Is this any good?
Exploding Helicopter always likes to have a little a fun at the expense of the film and the actors we’re watching. But here’s the truth – Mission: Impossible – Fallout is a rollicking piece of entertainment.
This single movie contains more outstanding action set-pieces (a three-way fight in a toilet, a foot chase across London, the hijacking of a prison convoy) than most franchises manage across their entire series.
But M:I – Fallout is not just a rollercoaster of impressive stunt-work. It also deftly weaves in a more serious theme: the value of one life versus many.
It all adds up to a very satisfying experience, which delivers on the adrenaline-racing thrills without compromising the audience’s intelligence. In action movie terms, that makes Mission: Impossible – Fallout a rare beast indeed.
Exploding helicopter action
Naturally, given the nature of this film, the villain has come up with an overly complicated plan to detonate his nuclear bombs. And really, the tangled methodology in this one would make a Scooby Doo villain blush.
All you need to know is that the ‘McGuffin’ needed to defuse the weapons is being flown away from the danger zone in a helicopter by the rascally Henry Cavill (seen here sporting the ‘tache that cost £25m to ‘hide’ with CGI during the Justice League re-shoots).
The Cruiser gives chase aboard another chopper to set up the film’s climatic action sequence – a truly fantastic aerial duel between the two aircraft. Finally, after 20 minutes of airborne histrionics and thrills, we find TC and HC trading punches atop the fuselage of a wrecked whirlybird that’s swinging perilously on a wire off a mountain cliff edge.
With time running out before the bombs go off, Cavill finds himself in the unenviable position of hanging from wire on which the damaged helicopter is suspended. But having gained advantage, our favourite Scientology minion gives the wire a good hard yank, which sends Henry and the helicopter tumbling down the mountainside. The fuselage hits bottom and explodes.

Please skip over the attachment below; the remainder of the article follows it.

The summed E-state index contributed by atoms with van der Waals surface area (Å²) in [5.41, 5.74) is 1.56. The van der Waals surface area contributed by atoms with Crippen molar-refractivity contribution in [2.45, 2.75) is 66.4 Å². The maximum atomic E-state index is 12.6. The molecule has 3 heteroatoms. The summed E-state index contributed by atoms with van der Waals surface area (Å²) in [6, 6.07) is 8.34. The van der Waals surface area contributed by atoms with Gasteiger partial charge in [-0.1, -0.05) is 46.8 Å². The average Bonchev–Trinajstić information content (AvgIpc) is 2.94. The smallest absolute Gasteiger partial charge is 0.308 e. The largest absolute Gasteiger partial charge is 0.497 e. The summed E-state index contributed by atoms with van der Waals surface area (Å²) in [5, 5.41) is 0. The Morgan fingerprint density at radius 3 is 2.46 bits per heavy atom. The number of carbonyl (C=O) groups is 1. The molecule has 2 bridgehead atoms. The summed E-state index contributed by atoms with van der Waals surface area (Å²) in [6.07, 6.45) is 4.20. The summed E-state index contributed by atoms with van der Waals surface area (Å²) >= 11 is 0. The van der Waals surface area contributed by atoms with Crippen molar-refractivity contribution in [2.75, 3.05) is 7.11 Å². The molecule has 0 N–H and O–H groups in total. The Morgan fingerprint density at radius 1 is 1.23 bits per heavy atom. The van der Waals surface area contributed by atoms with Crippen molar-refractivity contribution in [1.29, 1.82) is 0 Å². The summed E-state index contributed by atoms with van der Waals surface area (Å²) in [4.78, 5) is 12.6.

Taken as an entire sequence, this could be one of the greatest additions to the exploding helicopter canon. We get tension, visceral thrills and ultimately the satisfaction of a chopper fireball. There really isn’t any more an audience can ask for.
Exploding helicopter innovation
Watching Henry Cavill plummet to this death alongside the wreckage of a damaged chopper, Exploding Helicopter was reminded of the Cliffhanger climax where Sylvester Stallone engineers a similar demise for John Lithgow.
In a film where so much attention is spent on creating inventive fight scenes and geographically accurate foot-chases, it’s a shame that the same care wasn’t spent on the dialogue.
After a shootout in Paris, the Cruiser attempts to console an injured policewoman.
“Je suis desole,” he says, in a line of French so painfully rendered that it drew audible titters in Exploding Helicopter’s cinema.
Review by: Jafo